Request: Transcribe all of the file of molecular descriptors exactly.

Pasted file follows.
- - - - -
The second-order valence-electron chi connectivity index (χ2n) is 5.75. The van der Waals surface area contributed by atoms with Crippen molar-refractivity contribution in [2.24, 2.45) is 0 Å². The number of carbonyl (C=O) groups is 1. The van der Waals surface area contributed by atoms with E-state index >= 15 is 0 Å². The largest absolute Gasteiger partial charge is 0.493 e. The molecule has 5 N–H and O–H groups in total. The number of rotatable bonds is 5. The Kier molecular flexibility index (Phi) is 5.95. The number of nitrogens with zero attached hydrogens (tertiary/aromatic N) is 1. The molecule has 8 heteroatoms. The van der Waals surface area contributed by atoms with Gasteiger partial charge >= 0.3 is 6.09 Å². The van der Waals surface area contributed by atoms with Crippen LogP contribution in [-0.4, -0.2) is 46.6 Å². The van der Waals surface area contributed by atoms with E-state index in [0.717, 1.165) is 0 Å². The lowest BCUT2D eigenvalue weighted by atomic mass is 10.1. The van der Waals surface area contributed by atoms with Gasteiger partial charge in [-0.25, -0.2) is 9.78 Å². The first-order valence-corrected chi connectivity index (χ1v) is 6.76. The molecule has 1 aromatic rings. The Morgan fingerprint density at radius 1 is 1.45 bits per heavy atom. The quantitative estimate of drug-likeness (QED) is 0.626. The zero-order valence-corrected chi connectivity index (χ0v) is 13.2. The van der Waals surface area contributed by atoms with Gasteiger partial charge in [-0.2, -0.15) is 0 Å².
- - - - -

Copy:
The second-order valence-electron chi connectivity index (χ2n) is 5.75. The van der Waals surface area contributed by atoms with Crippen molar-refractivity contribution in [2.24, 2.45) is 0 Å². The number of carbonyl (C=O) groups is 1. The van der Waals surface area contributed by atoms with E-state index >= 15 is 0 Å². The largest absolute Gasteiger partial charge is 0.493 e. The molecule has 5 N–H and O–H groups in total. The number of rotatable bonds is 5. The Kier molecular flexibility index (Phi) is 5.95. The number of nitrogens with zero attached hydrogens (tertiary/aromatic N) is 1. The molecule has 8 heteroatoms. The van der Waals surface area contributed by atoms with Gasteiger partial charge >= 0.3 is 6.09 Å². The van der Waals surface area contributed by atoms with Crippen LogP contribution in [-0.4, -0.2) is 46.6 Å². The van der Waals surface area contributed by atoms with E-state index in [0.717, 1.165) is 0 Å². The lowest BCUT2D eigenvalue weighted by atomic mass is 10.1. The van der Waals surface area contributed by atoms with Gasteiger partial charge in [-0.25, -0.2) is 9.78 Å². The first-order valence-corrected chi connectivity index (χ1v) is 6.76. The molecule has 1 aromatic rings. The Morgan fingerprint density at radius 1 is 1.45 bits per heavy atom. The quantitative estimate of drug-likeness (QED) is 0.626. The zero-order valence-corrected chi connectivity index (χ0v) is 13.2. The van der Waals surface area contributed by atoms with Gasteiger partial charge in [-0.2, -0.15) is 0 Å².